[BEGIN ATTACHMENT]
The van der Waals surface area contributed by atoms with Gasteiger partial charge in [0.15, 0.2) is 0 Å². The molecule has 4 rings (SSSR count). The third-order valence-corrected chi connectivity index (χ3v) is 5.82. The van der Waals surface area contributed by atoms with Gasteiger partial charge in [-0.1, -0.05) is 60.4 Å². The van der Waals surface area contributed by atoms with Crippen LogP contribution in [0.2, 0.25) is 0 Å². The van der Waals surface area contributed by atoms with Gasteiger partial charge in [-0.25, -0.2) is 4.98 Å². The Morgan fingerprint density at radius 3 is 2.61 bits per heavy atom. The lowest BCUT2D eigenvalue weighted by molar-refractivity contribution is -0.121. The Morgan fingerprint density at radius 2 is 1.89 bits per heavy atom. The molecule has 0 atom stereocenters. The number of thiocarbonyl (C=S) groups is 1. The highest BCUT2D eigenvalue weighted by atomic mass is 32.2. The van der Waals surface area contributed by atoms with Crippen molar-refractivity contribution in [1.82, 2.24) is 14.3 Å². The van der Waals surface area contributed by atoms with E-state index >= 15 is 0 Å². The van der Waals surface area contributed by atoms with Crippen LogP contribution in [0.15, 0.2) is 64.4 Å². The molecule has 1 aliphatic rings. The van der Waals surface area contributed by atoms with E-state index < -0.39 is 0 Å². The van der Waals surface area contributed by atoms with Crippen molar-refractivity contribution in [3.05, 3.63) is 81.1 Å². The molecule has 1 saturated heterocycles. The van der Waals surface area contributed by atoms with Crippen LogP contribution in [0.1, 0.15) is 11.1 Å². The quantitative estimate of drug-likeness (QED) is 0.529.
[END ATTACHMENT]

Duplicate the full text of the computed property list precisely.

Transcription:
The van der Waals surface area contributed by atoms with Gasteiger partial charge in [0.15, 0.2) is 0 Å². The molecule has 4 rings (SSSR count). The third-order valence-corrected chi connectivity index (χ3v) is 5.82. The van der Waals surface area contributed by atoms with Gasteiger partial charge in [-0.1, -0.05) is 60.4 Å². The van der Waals surface area contributed by atoms with Crippen LogP contribution in [0.2, 0.25) is 0 Å². The van der Waals surface area contributed by atoms with Gasteiger partial charge in [-0.25, -0.2) is 4.98 Å². The Morgan fingerprint density at radius 3 is 2.61 bits per heavy atom. The lowest BCUT2D eigenvalue weighted by molar-refractivity contribution is -0.121. The Morgan fingerprint density at radius 2 is 1.89 bits per heavy atom. The molecule has 0 atom stereocenters. The number of thiocarbonyl (C=S) groups is 1. The highest BCUT2D eigenvalue weighted by atomic mass is 32.2. The van der Waals surface area contributed by atoms with Crippen molar-refractivity contribution in [1.82, 2.24) is 14.3 Å². The van der Waals surface area contributed by atoms with E-state index >= 15 is 0 Å². The van der Waals surface area contributed by atoms with Crippen LogP contribution in [0.15, 0.2) is 64.4 Å². The molecule has 1 aliphatic rings. The van der Waals surface area contributed by atoms with E-state index < -0.39 is 0 Å². The van der Waals surface area contributed by atoms with Crippen molar-refractivity contribution in [3.05, 3.63) is 81.1 Å². The molecule has 1 saturated heterocycles. The van der Waals surface area contributed by atoms with Crippen LogP contribution in [0.1, 0.15) is 11.1 Å². The quantitative estimate of drug-likeness (QED) is 0.529.